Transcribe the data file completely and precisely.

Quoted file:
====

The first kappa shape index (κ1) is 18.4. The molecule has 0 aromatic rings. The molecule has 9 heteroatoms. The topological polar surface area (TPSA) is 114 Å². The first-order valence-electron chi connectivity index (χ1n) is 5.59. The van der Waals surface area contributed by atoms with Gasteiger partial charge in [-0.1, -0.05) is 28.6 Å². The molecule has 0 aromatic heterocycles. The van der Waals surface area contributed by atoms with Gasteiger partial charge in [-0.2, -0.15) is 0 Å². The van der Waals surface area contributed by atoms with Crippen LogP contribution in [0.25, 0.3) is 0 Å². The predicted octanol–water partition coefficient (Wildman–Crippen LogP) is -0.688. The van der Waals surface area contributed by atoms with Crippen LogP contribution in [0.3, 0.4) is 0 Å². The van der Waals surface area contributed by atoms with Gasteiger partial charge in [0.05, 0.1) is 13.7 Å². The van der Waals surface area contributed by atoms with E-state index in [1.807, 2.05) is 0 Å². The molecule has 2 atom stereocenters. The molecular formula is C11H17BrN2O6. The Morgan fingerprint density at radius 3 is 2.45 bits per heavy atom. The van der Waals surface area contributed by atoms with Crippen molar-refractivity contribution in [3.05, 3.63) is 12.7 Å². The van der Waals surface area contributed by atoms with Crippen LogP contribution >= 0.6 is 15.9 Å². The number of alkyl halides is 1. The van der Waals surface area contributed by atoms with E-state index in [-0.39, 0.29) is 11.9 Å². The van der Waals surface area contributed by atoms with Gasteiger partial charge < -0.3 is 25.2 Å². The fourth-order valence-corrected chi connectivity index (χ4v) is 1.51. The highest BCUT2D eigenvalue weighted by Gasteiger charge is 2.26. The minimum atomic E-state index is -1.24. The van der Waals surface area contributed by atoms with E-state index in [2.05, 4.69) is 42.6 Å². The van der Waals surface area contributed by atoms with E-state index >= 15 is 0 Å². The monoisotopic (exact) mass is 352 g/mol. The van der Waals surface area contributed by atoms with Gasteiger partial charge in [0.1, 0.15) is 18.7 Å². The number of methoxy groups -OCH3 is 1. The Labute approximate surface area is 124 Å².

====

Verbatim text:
The first kappa shape index (κ1) is 18.4. The molecule has 0 aromatic rings. The molecule has 9 heteroatoms. The topological polar surface area (TPSA) is 114 Å². The first-order valence-electron chi connectivity index (χ1n) is 5.59. The van der Waals surface area contributed by atoms with Gasteiger partial charge in [-0.1, -0.05) is 28.6 Å². The molecule has 0 aromatic heterocycles. The van der Waals surface area contributed by atoms with Gasteiger partial charge in [-0.2, -0.15) is 0 Å². The van der Waals surface area contributed by atoms with Crippen LogP contribution in [0.25, 0.3) is 0 Å². The predicted octanol–water partition coefficient (Wildman–Crippen LogP) is -0.688. The van der Waals surface area contributed by atoms with Crippen LogP contribution in [0.3, 0.4) is 0 Å². The van der Waals surface area contributed by atoms with Gasteiger partial charge in [0.05, 0.1) is 13.7 Å². The van der Waals surface area contributed by atoms with E-state index in [1.807, 2.05) is 0 Å². The molecule has 2 atom stereocenters. The molecular formula is C11H17BrN2O6. The Morgan fingerprint density at radius 3 is 2.45 bits per heavy atom. The van der Waals surface area contributed by atoms with Crippen molar-refractivity contribution in [3.05, 3.63) is 12.7 Å². The van der Waals surface area contributed by atoms with Crippen LogP contribution >= 0.6 is 15.9 Å². The number of alkyl halides is 1. The van der Waals surface area contributed by atoms with E-state index in [-0.39, 0.29) is 11.9 Å². The van der Waals surface area contributed by atoms with Gasteiger partial charge < -0.3 is 25.2 Å². The fourth-order valence-corrected chi connectivity index (χ4v) is 1.51. The highest BCUT2D eigenvalue weighted by Gasteiger charge is 2.26. The minimum atomic E-state index is -1.24. The van der Waals surface area contributed by atoms with E-state index in [2.05, 4.69) is 42.6 Å². The van der Waals surface area contributed by atoms with E-state index >= 15 is 0 Å². The monoisotopic (exact) mass is 352 g/mol. The van der Waals surface area contributed by atoms with Gasteiger partial charge in [0.1, 0.15) is 18.7 Å². The number of methoxy groups -OCH3 is 1. The Labute approximate surface area is 124 Å².